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WeWork Skepticism From 300 Real Estate Conference Calls

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WeWork’s unsuccessful IPO attempt has generated a lot of media attention over the last two months. In Forbes, we ran a comparison of the disclosed related party transactions versus recent high profile IPOs. Our Head of Research was interviewed extensively at IPO Edge regarding the governance, valuation and business model considerations surrounding the offering. The same outlet also wrote about the disappearing references to cash flow in the amended S-1 filings with the SEC.

While the dust has not settled yet (the company is going through a radical overhaul, with the founder/CEO stepping down, the staff members closest to him on their way out, and a curtailment of new leasing activity), we decided to take a look at what has been said about WeWork on conference calls by publicly traded players in the real estate industry. 

We went through 300 (yes, 300) transcripts of global real estate companies going back two years, with our Sentieo-powered document search including mentions of WeWork, co-working, or coworking. The industry comments overall are mixed: while all acknowledge the rapid growth of co-working, some seem happy to partner with WeWork and many of the other providers, others are rolling out their own versions of the product, and some players have been expressly skeptical on the model, both in terms of its durability through the cycle, and regarding coworking as a defacto direct competitor. We will highlight several of these comments chronologically, emphases ours. 

Empire State Realty Trust (NYSE: ESRT), a Manhattan-focused entity, has been perhaps the most consistent skeptic. In November 2017, the company said this about WeWork (and its tenants): “On WeWork, and I’ll just — maybe, John will join me here as well. But look, we’ve commented before that — we said in the past, we will not lease space to WeWork. Not only do we prefer the direct relationships with the end users of our space but in our view, WeWork’s model makes it difficult, if not impossible, to have a secure building, and their transient users tend to beat up on the buildings. We don’t think we should underwrite the risk of their variety of short-term rental income streams when we have great tenants to whom we can lease directly.”

Workspace Group PLC out of London in June 2018 were also skeptical: “I think some of the co-working, to use your expression, some of these kind of quick startup reactionary businesses, it will be interesting to see how long they last.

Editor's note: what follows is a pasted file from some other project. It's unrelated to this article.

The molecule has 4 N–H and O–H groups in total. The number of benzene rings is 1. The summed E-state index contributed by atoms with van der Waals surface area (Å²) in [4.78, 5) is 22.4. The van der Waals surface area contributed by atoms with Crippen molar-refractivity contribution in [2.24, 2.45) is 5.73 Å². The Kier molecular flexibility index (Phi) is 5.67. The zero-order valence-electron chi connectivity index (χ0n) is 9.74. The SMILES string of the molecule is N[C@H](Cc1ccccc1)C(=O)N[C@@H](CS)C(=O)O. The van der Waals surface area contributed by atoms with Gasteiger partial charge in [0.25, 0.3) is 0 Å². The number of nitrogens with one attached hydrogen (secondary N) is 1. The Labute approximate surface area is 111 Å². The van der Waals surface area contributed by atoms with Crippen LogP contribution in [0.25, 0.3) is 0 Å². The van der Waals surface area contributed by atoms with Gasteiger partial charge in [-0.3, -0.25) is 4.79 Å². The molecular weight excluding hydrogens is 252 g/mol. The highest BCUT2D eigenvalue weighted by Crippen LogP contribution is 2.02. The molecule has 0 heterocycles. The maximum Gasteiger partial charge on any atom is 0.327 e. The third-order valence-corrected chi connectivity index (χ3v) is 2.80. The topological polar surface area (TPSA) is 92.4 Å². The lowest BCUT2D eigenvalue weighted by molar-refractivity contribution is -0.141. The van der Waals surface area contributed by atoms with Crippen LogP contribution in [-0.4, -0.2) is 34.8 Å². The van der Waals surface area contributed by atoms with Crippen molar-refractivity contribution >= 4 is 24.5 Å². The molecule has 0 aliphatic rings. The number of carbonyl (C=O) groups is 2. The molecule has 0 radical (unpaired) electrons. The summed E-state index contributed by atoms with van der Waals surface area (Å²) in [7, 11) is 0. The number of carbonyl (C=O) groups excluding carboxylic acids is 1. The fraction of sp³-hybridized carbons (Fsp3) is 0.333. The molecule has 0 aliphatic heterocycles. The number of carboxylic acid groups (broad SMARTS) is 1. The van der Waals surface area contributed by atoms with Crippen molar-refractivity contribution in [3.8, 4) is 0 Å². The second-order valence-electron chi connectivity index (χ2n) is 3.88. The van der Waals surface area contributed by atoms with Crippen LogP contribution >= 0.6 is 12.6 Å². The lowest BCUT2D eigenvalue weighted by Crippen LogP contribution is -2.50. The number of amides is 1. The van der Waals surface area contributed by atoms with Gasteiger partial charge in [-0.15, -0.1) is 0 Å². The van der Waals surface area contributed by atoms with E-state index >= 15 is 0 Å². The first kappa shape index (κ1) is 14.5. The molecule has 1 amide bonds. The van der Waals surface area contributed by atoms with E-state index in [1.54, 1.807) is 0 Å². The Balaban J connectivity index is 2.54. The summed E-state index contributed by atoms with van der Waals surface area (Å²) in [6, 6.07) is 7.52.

ESRT again in September 2018: “I think, from our perspective, we don’t have WeWork as a tenant in our portfolio. Our view, as Tony has articulated, is we don’t like the proposition of providing a long-term lease to someone who’s, in turn, entering into short-term agreements. And then, we generally not, very often, not creditworthy entities, not that the enterprise business is different. But we don’t see it as a good credit.

Paramount Group (NYSE: PGRE) operates in NYC, SF and Washington, DC (top WeWork markets). They have also been consistently skeptical. This quote is from the Merrill Lynch Real Estate Conference in September 2018: “We have been focusing on the leasing side on long-term, financially-stable companies. That — we haven’t been focusing on co-working activities. We have not taken the easy way or the easy route of filling up our space while it was vacant. With co-working space, which would have been very easy to do. We wanted long-term stable with growth for the next couple of years future tenancy for our portfolio. And I’ve seen it before, after the bubble burst in the last tech crisis. The predecessor had a 98% leased portfolio and in the 2 years after, where the whole market was screaming about how bad it was, our portfolio was stable. The cash flow was coming in and that’s a very comforting situation when the market gets difficult. Today, nobody thinks about it and we might be filling the gap between 98% leased and 99% or so with some of the co-working opportunities, as an amenity to our tenants or for our tenants, but we want to build a very stable platform. And we are confident that if the market gets a little rougher that investors realize that some companies are different than others.”